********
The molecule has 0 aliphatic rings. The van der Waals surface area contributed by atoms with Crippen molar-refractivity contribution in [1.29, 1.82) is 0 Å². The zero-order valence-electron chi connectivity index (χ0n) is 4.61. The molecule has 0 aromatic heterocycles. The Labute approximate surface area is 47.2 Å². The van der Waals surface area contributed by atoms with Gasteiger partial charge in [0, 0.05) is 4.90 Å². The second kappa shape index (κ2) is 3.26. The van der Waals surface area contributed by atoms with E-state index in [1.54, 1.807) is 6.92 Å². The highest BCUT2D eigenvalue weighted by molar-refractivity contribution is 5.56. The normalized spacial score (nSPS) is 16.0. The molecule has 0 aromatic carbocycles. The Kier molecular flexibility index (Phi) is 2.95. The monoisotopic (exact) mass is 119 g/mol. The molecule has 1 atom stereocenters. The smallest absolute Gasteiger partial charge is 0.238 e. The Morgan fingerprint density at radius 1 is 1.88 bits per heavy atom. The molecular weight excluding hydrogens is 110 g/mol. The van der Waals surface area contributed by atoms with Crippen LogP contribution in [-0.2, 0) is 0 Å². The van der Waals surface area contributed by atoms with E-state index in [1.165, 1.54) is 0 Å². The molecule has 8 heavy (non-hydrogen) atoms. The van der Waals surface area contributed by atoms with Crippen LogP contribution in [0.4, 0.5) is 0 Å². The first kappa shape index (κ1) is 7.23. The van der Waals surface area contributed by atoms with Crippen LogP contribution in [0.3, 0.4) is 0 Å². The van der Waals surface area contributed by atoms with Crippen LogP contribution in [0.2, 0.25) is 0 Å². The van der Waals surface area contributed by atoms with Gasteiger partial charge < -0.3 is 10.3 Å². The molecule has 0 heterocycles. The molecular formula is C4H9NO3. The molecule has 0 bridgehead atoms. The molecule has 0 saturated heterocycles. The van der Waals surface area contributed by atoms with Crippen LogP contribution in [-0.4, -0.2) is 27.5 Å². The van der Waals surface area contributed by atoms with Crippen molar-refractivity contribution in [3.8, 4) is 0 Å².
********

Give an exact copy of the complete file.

The molecule has 0 aliphatic rings. The van der Waals surface area contributed by atoms with Crippen molar-refractivity contribution in [1.29, 1.82) is 0 Å². The zero-order valence-electron chi connectivity index (χ0n) is 4.61. The molecule has 0 aromatic heterocycles. The Labute approximate surface area is 47.2 Å². The van der Waals surface area contributed by atoms with Gasteiger partial charge in [0, 0.05) is 4.90 Å². The second kappa shape index (κ2) is 3.26. The van der Waals surface area contributed by atoms with E-state index in [1.54, 1.807) is 6.92 Å². The highest BCUT2D eigenvalue weighted by molar-refractivity contribution is 5.56. The normalized spacial score (nSPS) is 16.0. The molecule has 0 aromatic carbocycles. The Kier molecular flexibility index (Phi) is 2.95. The monoisotopic (exact) mass is 119 g/mol. The molecule has 1 atom stereocenters. The smallest absolute Gasteiger partial charge is 0.238 e. The Morgan fingerprint density at radius 1 is 1.88 bits per heavy atom. The molecular weight excluding hydrogens is 110 g/mol. The van der Waals surface area contributed by atoms with Crippen LogP contribution in [-0.2, 0) is 0 Å². The van der Waals surface area contributed by atoms with E-state index in [1.165, 1.54) is 0 Å². The molecule has 8 heavy (non-hydrogen) atoms. The van der Waals surface area contributed by atoms with Crippen LogP contribution in [0.4, 0.5) is 0 Å². The first kappa shape index (κ1) is 7.23. The van der Waals surface area contributed by atoms with Crippen LogP contribution in [0.3, 0.4) is 0 Å². The van der Waals surface area contributed by atoms with Crippen LogP contribution in [0.2, 0.25) is 0 Å². The van der Waals surface area contributed by atoms with Gasteiger partial charge < -0.3 is 10.3 Å². The molecule has 0 heterocycles. The molecular formula is C4H9NO3. The molecule has 0 bridgehead atoms. The molecule has 0 saturated heterocycles. The van der Waals surface area contributed by atoms with Crippen LogP contribution in [-0.4, -0.2) is 27.5 Å². The van der Waals surface area contributed by atoms with Crippen molar-refractivity contribution in [3.8, 4) is 0 Å².